It’s time to let the chorus begin.

In the next 10 days we’re sure to hear about St. Tebow, patron saint of spread offenses (or is that Pope Urban?). We’ll hear about his missionary work in the Philippines, “the promise” that spurred the Florida Gators to a national title last season, and of course we’ll hear about his reaction after his concussion – before he vomited into a bag, he supposedly asked, “Did I hold on to the ball?”

Whether he actually said that, or if it was the creation of Florida’s sports information director, we may never know. To be fair, he seems like possibly the most unique big-time college football player since fellow Gator quarterback, Heisman Trophy winner and devout Christian Danny Wuerffel.

Unfortunately, Tim Tebow will play next week against LSU, and the pundits will laud him with wreaths of praise, while the greatest player of this generation will blatantly ignore the greatest epidemic facing football today.

They say that this was Tebow’s first concussion, a fact that seems debatable. With the way he plays and runs, it is quite plausible that he’s had concussions before – just not to the extent of the one he received on Saturday against Kentucky. Head Coach Urban Meyer said it was his first, but Bud Kilmer told Mox in “Varsity Blues” the same thing about those shots going into Lance Harbor’s knee, and we all

know how that turned out.

Tebow’s appearance next week will send a message to the world that concussions are like falling off a horse: If you fall off (spend the night in the hospital), then you just need to get back in the saddle (get back under center). Concussions aren’t turf toe though. They induce brain trauma and can have lasting effects.

The NFL just released a study that says that former players suffered from Alzheimer’s disease or similar memory-related diseases 19 times above the national average for 30- to 49-year- old males.

In a Sports Illustrated piece two years ago, senior writer Tim Layden broke down the science behind the big hit – and it wasn’t pretty.

New York Jets cornerback Lito Sheppard, talking about the effect of some of the collisions, told Layden, “Everybody blacks out [after a hit]. Anybody who is playing football at this level and says he has never played blacked out is lying. You get hit, and you’re out on your feet. But as a man, you get up because you don’t want your homeboys seeing you down on the ground, crawling around. You have to show no fear, no damage. By the next play, you start to come back around. Not to say that you have all your senses, but you stay out there.”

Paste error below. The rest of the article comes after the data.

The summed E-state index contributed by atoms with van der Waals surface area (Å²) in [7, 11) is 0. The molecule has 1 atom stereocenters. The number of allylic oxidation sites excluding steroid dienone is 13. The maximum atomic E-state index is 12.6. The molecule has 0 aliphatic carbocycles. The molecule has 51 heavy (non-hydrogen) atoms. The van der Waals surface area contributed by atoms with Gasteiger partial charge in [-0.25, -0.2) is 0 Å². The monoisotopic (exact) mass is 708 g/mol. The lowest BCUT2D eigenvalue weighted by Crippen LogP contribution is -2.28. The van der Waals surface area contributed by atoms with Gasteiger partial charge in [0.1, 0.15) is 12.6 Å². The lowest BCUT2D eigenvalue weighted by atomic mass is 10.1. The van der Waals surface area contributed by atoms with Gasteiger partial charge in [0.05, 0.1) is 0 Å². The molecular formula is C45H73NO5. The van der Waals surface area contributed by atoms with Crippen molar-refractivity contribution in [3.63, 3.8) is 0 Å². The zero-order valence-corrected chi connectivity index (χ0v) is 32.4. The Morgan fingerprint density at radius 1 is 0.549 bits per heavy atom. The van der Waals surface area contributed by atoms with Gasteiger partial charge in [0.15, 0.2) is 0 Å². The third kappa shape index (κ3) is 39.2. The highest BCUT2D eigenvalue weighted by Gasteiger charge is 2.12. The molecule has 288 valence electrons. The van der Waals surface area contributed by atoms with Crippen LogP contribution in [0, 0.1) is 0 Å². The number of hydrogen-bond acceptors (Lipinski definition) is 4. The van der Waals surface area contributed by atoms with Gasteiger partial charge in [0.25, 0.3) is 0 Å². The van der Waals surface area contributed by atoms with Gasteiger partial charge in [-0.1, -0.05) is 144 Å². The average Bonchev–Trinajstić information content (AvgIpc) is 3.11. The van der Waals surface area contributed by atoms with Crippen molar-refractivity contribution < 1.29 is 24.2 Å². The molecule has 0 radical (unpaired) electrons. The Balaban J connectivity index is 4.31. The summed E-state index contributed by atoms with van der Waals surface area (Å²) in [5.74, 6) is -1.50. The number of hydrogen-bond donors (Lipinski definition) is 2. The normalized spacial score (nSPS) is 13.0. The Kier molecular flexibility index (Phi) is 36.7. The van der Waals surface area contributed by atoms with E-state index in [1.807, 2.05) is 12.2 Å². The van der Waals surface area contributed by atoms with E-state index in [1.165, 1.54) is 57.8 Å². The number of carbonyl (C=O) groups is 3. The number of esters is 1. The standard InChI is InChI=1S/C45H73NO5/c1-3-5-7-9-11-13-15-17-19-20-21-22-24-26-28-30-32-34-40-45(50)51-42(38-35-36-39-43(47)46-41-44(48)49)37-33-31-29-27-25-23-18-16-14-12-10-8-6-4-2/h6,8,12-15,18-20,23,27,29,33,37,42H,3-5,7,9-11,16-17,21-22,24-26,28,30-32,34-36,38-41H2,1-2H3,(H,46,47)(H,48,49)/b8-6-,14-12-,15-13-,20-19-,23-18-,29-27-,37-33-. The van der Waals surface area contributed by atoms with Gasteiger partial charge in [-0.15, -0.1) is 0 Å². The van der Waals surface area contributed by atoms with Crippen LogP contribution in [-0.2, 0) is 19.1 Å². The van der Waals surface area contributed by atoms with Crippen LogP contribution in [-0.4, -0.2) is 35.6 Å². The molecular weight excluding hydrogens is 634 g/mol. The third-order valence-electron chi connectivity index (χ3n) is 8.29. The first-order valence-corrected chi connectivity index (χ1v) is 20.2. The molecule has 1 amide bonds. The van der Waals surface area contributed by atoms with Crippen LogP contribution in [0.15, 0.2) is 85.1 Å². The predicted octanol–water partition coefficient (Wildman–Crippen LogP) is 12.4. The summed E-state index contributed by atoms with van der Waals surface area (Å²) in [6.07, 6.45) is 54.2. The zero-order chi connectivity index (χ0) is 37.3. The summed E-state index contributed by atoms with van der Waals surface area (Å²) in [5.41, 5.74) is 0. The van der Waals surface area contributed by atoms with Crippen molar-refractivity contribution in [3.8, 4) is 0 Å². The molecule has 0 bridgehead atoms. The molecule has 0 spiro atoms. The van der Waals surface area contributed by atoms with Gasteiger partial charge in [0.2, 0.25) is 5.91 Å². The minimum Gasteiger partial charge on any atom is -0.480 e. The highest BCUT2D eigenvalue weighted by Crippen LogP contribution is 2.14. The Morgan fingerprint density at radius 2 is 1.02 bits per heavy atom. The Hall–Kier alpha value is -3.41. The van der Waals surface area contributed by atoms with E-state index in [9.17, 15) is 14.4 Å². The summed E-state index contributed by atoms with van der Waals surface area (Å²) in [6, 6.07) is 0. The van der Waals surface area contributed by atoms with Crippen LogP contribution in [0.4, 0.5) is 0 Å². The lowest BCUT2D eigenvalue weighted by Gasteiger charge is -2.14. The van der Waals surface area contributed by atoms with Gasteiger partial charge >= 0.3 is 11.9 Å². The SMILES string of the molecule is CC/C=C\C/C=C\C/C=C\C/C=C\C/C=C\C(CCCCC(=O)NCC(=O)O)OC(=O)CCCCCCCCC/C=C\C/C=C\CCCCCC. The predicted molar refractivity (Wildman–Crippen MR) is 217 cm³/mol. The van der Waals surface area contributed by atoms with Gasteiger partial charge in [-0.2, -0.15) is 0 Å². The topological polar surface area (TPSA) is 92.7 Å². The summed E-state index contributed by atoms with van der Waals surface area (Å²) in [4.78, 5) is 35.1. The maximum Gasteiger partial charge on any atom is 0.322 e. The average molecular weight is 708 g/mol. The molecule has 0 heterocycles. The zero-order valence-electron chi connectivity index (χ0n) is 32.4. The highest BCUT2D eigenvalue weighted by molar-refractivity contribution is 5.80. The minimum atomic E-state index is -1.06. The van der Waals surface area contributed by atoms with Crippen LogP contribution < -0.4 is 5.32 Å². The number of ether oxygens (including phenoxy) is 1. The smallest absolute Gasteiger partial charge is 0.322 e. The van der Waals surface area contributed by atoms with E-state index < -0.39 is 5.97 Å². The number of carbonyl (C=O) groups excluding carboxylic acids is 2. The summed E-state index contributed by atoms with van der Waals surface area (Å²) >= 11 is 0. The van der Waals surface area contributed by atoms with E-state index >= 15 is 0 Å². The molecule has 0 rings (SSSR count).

“Jump off a 13-foot ladder and land on your feet,” David Haase, a physics professor at North Carolina State, told Layden. “You would be traveling approximately 8.81 meters per second, which is about 20 miles [per] hour. It would hurt, but bending your knees would absorb most of the energy, so it doesn’t sound too bad. But football players do not collide feet first. Now imagine diving off a 13-foot ladder and landing on the ground head and shoulders first.”

For all the progress that has been made in helmet technology, concussions still occur at a startling rate. The presence of helmets, despite all their benefits, seems to lead players to give up technique and trust that the armor on their head will protect them.

Watch any college or professional game this weekend and notice the number of times a defensive back lowers his head and just dives at a running back’s legs. When a 5-foot-10, 190-pound defensive back is one-on-one with a 6-foot, 225-pound running back, there aren’t many options besides lowering your head and diving for the leg – but that option runs the risk of neck injuries and concussions.

Another problem is that players wear their helmets way too loosely nowadays. Peyton Manning wears

his the right way – we know this because when he takes it off he has the beginnings of an indentation on his forehead from how tight it is. The majority of players, however, can have their helmets knocked off with a well-placed open palm, yet they expect that same helmet to protect their cranium from the force of a blunt object.

Last week, Mark Sanchez lowered his head and took a vicious hit before scoring a touchdown. Sanchez celebrated, Jets fans rejoiced, and the New York media solidified its place on the Sanchez bandwagon, but how close was he to a serious head injury? How many months did that one play take off of his life?

They say football is a game of inches, and with the way some of these players approach the game, inches could be the difference between the end zone and a hospital bed.

Fans complain that the NFL is doing too much protecting quarterbacks and other players, but the stats seem to say they’re not doing enough. The NFL and the NCAA need to do something to prevent the problem before we have a generation of our heroes unable to function in retirement. Chinstraps, which absorb the brunt of a hit and reduce the risk of concussion, are in use – but they’re only a start.

Last month, Baltimore Ravens center Matt Birk, Seattle Seahawks linebacker Lofa Tatupu and Arizona Cardinals receiver Sean Morey became the first active NFL players to say they will donate their brains and their spinal chord tissue for research. Obviously the concern is there – now it’s time for the powers that be to act.

Tebow will play next week, and he’ll probably show why he’s the frontrunner to win the Heisman. Tebow will lay it on the line every play – let’s just hope it’s not his health and his future that he’s laying out there.

Ryan Travers is a senior in the College. He can be reached at traversthehoya.com. Illegal Procedure appears in every Friday issue of Hoya Sports. “

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